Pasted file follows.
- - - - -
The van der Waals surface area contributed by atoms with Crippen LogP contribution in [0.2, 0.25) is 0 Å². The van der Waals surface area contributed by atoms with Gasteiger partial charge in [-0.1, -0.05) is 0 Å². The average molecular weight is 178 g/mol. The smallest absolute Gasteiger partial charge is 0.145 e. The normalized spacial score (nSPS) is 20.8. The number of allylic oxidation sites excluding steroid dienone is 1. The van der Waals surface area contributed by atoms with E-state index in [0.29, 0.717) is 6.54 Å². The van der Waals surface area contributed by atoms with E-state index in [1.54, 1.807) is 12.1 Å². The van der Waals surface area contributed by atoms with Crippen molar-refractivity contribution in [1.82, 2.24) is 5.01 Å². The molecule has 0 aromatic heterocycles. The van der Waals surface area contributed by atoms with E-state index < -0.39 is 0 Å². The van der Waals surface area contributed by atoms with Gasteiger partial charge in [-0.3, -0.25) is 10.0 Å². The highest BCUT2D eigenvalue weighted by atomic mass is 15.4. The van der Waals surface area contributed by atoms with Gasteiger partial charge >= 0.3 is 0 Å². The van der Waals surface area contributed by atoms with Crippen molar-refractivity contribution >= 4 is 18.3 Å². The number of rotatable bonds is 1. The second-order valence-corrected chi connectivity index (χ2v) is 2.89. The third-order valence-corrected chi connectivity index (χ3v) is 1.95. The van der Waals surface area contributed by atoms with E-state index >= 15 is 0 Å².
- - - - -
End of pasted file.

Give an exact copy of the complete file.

The van der Waals surface area contributed by atoms with Crippen LogP contribution in [0.2, 0.25) is 0 Å². The van der Waals surface area contributed by atoms with Gasteiger partial charge in [-0.1, -0.05) is 0 Å². The average molecular weight is 178 g/mol. The smallest absolute Gasteiger partial charge is 0.145 e. The normalized spacial score (nSPS) is 20.8. The number of allylic oxidation sites excluding steroid dienone is 1. The van der Waals surface area contributed by atoms with E-state index in [0.29, 0.717) is 6.54 Å². The van der Waals surface area contributed by atoms with E-state index in [1.54, 1.807) is 12.1 Å². The van der Waals surface area contributed by atoms with Crippen molar-refractivity contribution in [1.82, 2.24) is 5.01 Å². The molecule has 0 aromatic heterocycles. The van der Waals surface area contributed by atoms with E-state index < -0.39 is 0 Å². The van der Waals surface area contributed by atoms with Gasteiger partial charge in [-0.3, -0.25) is 10.0 Å². The highest BCUT2D eigenvalue weighted by atomic mass is 15.4. The van der Waals surface area contributed by atoms with Gasteiger partial charge >= 0.3 is 0 Å². The van der Waals surface area contributed by atoms with Crippen molar-refractivity contribution >= 4 is 18.3 Å². The number of rotatable bonds is 1. The second-order valence-corrected chi connectivity index (χ2v) is 2.89. The third-order valence-corrected chi connectivity index (χ3v) is 1.95. The van der Waals surface area contributed by atoms with E-state index >= 15 is 0 Å².